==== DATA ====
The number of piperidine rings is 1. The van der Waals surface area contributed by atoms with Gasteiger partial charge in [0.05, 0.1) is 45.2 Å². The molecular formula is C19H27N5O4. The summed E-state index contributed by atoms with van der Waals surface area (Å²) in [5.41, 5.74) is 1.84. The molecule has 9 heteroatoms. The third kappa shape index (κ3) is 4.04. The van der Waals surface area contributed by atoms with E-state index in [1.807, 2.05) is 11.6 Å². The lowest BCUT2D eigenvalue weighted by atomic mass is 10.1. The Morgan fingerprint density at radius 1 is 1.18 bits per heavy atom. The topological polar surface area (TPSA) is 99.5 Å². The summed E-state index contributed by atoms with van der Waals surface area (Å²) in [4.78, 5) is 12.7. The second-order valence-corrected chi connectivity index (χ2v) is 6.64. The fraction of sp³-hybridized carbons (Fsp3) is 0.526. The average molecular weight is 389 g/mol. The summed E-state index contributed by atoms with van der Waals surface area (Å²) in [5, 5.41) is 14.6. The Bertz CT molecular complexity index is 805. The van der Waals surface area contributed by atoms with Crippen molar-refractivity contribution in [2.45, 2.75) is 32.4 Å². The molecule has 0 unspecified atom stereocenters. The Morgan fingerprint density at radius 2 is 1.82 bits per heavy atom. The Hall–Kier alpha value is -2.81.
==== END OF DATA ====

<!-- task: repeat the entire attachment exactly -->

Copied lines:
The number of piperidine rings is 1. The van der Waals surface area contributed by atoms with Gasteiger partial charge in [0.05, 0.1) is 45.2 Å². The molecular formula is C19H27N5O4. The summed E-state index contributed by atoms with van der Waals surface area (Å²) in [5.41, 5.74) is 1.84. The molecule has 9 heteroatoms. The third kappa shape index (κ3) is 4.04. The van der Waals surface area contributed by atoms with E-state index in [1.807, 2.05) is 11.6 Å². The lowest BCUT2D eigenvalue weighted by atomic mass is 10.1. The Morgan fingerprint density at radius 1 is 1.18 bits per heavy atom. The topological polar surface area (TPSA) is 99.5 Å². The summed E-state index contributed by atoms with van der Waals surface area (Å²) in [4.78, 5) is 12.7. The second-order valence-corrected chi connectivity index (χ2v) is 6.64. The fraction of sp³-hybridized carbons (Fsp3) is 0.526. The average molecular weight is 389 g/mol. The summed E-state index contributed by atoms with van der Waals surface area (Å²) in [5, 5.41) is 14.6. The Bertz CT molecular complexity index is 805. The van der Waals surface area contributed by atoms with Crippen molar-refractivity contribution in [2.45, 2.75) is 32.4 Å². The molecule has 0 unspecified atom stereocenters. The Morgan fingerprint density at radius 2 is 1.82 bits per heavy atom. The Hall–Kier alpha value is -2.81.